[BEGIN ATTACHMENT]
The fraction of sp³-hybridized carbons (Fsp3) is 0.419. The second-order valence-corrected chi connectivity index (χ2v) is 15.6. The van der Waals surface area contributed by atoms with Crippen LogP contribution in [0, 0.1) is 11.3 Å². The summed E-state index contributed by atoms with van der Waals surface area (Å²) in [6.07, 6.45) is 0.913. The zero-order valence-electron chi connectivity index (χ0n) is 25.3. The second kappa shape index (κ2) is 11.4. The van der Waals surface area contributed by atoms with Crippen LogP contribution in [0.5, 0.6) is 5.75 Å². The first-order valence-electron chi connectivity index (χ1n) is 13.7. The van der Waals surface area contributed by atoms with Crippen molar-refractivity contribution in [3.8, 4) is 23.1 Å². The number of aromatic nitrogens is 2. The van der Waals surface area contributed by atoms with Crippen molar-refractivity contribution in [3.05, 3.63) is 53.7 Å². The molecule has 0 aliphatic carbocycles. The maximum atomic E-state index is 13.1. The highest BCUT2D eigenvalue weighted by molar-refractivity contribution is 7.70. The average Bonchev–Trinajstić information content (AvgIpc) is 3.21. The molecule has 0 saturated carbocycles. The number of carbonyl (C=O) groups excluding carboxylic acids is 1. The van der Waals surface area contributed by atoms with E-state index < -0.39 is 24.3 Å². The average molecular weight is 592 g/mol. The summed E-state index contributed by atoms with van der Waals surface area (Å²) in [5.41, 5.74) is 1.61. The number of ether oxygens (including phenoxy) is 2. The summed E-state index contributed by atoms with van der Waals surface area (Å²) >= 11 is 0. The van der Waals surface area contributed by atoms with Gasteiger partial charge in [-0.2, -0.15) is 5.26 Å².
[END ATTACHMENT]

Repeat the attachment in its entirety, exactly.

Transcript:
The fraction of sp³-hybridized carbons (Fsp3) is 0.419. The second-order valence-corrected chi connectivity index (χ2v) is 15.6. The van der Waals surface area contributed by atoms with Crippen LogP contribution in [0, 0.1) is 11.3 Å². The summed E-state index contributed by atoms with van der Waals surface area (Å²) in [6.07, 6.45) is 0.913. The zero-order valence-electron chi connectivity index (χ0n) is 25.3. The second kappa shape index (κ2) is 11.4. The van der Waals surface area contributed by atoms with Crippen LogP contribution in [0.5, 0.6) is 5.75 Å². The first-order valence-electron chi connectivity index (χ1n) is 13.7. The van der Waals surface area contributed by atoms with Crippen molar-refractivity contribution in [3.8, 4) is 23.1 Å². The number of aromatic nitrogens is 2. The van der Waals surface area contributed by atoms with Crippen molar-refractivity contribution in [3.05, 3.63) is 53.7 Å². The molecule has 0 aliphatic carbocycles. The maximum atomic E-state index is 13.1. The highest BCUT2D eigenvalue weighted by molar-refractivity contribution is 7.70. The average Bonchev–Trinajstić information content (AvgIpc) is 3.21. The molecule has 0 saturated carbocycles. The number of carbonyl (C=O) groups excluding carboxylic acids is 1. The van der Waals surface area contributed by atoms with E-state index < -0.39 is 24.3 Å². The average molecular weight is 592 g/mol. The summed E-state index contributed by atoms with van der Waals surface area (Å²) in [5.41, 5.74) is 1.61. The number of ether oxygens (including phenoxy) is 2. The summed E-state index contributed by atoms with van der Waals surface area (Å²) >= 11 is 0. The van der Waals surface area contributed by atoms with Gasteiger partial charge in [-0.2, -0.15) is 5.26 Å².